Indiana sophomore Ali Khalafalla showed on Thursday morning that all of the headlines in Egyptian swimming in the last three years haven’t come from the distance group. In prelims of the 2015 Hoosierland Invite, swimming in long course meters, the Egyptian National swam a 22.67 lifetime best in the 50 free, which leaves him just four-tenths of a second shy of a legendary National Record.
The meet is effectively a prelims-finals dual between Indiana and Cincinnati.
Tamer Ali Zinhorn Hamed, a two-time Egyptian Olympian, broke the National Record in 1995, swimming a 22.25. Khalafalla is now just .42 seconds short of that record, and at only 19-years old, still has plenty of time in his improvement arc to make it.
The record is by far the oldest individual Egyptian Record at the senior level, and one of only 10 still standing across all age groups of Egyptian swimming from prior to the turn of the century. The next-oldest is the women’s 200 free, which has stood since the year 2000.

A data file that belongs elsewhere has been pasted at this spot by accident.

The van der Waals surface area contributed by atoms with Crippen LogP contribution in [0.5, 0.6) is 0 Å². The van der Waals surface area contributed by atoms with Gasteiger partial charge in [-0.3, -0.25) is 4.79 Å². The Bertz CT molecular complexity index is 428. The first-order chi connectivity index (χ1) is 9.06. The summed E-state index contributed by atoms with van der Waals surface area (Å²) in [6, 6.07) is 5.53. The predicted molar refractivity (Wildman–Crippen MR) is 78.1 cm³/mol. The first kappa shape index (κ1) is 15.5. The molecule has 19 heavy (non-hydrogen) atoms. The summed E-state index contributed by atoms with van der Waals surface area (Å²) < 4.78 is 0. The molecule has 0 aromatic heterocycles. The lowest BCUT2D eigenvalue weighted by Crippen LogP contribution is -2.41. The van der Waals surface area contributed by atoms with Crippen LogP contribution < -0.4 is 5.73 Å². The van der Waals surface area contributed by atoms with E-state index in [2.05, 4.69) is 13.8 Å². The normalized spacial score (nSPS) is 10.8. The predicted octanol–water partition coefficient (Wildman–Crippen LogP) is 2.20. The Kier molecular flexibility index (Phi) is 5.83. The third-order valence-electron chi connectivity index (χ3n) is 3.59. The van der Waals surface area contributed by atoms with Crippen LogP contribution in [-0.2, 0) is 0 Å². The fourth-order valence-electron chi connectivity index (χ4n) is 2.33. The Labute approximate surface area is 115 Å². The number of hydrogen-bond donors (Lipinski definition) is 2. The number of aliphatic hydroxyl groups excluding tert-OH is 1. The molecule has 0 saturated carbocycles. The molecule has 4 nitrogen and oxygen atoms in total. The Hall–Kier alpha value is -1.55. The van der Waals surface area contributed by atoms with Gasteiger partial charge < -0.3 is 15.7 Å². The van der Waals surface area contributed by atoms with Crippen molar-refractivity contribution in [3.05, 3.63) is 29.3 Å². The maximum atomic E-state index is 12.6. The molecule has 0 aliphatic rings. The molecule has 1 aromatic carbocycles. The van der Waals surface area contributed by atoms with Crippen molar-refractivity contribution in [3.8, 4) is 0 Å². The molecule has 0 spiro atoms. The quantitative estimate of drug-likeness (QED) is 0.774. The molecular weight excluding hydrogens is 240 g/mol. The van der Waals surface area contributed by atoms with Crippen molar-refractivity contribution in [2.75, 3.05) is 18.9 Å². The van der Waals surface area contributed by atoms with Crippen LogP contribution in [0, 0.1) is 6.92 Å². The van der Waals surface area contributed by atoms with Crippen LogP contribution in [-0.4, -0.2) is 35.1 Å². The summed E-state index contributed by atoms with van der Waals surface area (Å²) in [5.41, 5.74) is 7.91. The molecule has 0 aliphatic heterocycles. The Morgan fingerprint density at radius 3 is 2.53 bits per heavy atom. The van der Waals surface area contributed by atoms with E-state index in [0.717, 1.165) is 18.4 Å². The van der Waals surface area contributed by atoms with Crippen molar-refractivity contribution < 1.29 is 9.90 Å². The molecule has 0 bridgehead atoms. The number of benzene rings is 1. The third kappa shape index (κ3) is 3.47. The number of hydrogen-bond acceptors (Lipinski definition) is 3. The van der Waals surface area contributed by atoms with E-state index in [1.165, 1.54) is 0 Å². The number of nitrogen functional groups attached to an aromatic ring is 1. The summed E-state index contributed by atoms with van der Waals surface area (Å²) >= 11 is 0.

By modern standards, a 22-year old record is ancient, and speaks to the cyclical history of Egyptian swimming. By comparison, the oldest American Record in long course meters is Katie Hoff’s 4:31.12 in the 400 IM from the 2008 Olympic Trials.
While Hamed never came close to an Olympic semi-final, were he able to prove his best time a year later at the 1996 Olympic games, he would’ve wound up with a silver medal.
Meanwhile, Egyptian distance swimmers Akram Ahmed and Marwan el Kamash have been trading distance freestyle records while training at the University of South Carolina; and Farida Osman is breaking women’s sprint records at Cal, among other records. Egypt set 8 National Records at the recent World Championships, which was more than any other nation.
Other prelims highlights:
- 400 free – Jackson Miller swam 3:53.59, a two-second improvement on his lifetime best done in 2012 when he was only 17.
- Cincinnati’s Jackie Keire topped prelims of the women’s 50 free in 26.04.